The state rooms in the early Baroque Residence created under Maximilian I were reached via the Imperial Staircase, a wide, magnificently decorated flight of stairs in the north wing of the Imperial Courtyard that was completed in 1616 and featured numerous images glorifying the noble ancestors of the Wittelsbach dynasty.
The Imperial Staircase opens into the vestibule of the Imperial Hall, which was also built under Maximilian I at the beginning of the 17th century and in this period was the largest and most important room in the Residence for festivities and a place of utmost ceremonial importance.
The theme of its elaborate picture programme is princely rule based on reason and virtue. The tapestries by the Dutch weaver Hans van der Biest thus depict heroic figures from classical antiquity and the Old Testament, on which the ruler should model himself. The cycle of paintings in the frieze above also shows episodes from ancient history and the Bible that were taken in the 17th century as examples of virtuous behaviour. The idea of princely virtue is continued on the ceiling in an extensive cycle of pictures created by Peter Candid and his workshop: the figures in the three main paintings symbolize sovereignty, wisdom and fame, without which virtue is incomplete. These three paintings were destroyed by fire in the war and have been replaced by reproductions.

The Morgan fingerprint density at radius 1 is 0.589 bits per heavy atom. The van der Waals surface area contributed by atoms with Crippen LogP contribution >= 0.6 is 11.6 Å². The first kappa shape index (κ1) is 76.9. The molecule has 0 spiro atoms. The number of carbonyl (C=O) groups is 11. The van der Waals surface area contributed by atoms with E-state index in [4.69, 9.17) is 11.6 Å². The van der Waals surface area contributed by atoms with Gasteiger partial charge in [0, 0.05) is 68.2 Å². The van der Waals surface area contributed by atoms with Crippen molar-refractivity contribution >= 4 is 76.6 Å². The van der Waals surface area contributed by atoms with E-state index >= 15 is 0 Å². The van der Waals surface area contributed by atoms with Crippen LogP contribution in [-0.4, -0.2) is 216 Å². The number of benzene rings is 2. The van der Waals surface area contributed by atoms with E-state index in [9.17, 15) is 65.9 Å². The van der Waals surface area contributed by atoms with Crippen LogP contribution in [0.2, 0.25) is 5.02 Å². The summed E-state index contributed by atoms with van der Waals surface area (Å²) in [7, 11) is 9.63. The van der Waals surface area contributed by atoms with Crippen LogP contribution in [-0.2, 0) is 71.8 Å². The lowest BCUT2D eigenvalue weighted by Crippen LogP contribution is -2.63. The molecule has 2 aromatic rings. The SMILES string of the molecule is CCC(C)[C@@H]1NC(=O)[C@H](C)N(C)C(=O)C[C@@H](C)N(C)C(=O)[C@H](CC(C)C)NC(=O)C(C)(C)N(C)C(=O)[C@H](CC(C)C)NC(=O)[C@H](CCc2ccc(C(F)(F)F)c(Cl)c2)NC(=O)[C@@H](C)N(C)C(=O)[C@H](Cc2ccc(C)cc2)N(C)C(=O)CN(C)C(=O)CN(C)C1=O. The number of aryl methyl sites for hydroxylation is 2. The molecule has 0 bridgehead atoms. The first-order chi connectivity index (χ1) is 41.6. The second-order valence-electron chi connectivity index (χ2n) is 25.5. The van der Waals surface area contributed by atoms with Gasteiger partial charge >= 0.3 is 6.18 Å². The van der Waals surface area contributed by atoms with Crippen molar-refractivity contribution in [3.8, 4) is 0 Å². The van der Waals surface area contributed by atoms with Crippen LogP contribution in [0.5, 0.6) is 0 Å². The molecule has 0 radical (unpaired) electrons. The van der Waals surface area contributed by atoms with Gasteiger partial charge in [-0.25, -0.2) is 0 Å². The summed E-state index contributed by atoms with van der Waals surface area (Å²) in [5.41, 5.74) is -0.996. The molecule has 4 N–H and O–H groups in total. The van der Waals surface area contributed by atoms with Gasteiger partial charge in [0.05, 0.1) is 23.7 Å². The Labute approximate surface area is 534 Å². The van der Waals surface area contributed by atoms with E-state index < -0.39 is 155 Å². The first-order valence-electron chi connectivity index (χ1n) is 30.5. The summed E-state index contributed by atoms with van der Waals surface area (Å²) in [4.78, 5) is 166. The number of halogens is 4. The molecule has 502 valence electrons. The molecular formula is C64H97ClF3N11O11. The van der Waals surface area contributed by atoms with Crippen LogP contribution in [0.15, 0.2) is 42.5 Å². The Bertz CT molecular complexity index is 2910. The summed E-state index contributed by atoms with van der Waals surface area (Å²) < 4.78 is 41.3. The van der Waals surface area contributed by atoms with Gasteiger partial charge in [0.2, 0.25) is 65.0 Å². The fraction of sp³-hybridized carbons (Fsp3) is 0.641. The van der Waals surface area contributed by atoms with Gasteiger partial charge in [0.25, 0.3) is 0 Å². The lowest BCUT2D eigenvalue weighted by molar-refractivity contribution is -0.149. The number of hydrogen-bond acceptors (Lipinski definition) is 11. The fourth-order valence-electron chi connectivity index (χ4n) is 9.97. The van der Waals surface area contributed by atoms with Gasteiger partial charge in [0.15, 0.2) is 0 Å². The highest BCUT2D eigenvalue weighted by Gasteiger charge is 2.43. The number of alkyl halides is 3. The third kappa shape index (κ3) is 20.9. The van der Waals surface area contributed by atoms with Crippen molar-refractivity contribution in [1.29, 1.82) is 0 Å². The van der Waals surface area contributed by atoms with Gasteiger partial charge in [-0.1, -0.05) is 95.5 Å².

This moralizing picture programme in the Imperial Hall originally culminated in a statue of Virtue that stood on the mantelpiece.
The Four White Horses Hall on the west side of the Imperial Hall was built in 1614. It originally served as the anteroom of the adjacent Stone Rooms, the apartment reserved for the emperor when he stayed in the Munich Residence. On such occasions the important visitor took his meals in the Four White Horses Hall with the highest-ranking members of his court.
The hall takes its name from a painting no longer in existence in the centre of the ceiling showing Apollo in his sun chariot drawn by four white horses. Surrounding this picture dedicated to the sun were six paintings featuring the planets that had been identified by this period in the form of various gods.
In 1799, the early Baroque Imperial and Four White Horses Halls were replaced by neoclassical apartments for Max I Joseph and his wife Karoline von Baden. When these so-called "older Court Garden Rooms" were in turn destroyed in 1944, the two lost 17th-century festival halls were reconstructed on the basis of drawings and descriptions and furnished with the original paintings and tapestries that had been preserved. The reconstruction work was completed in 1985.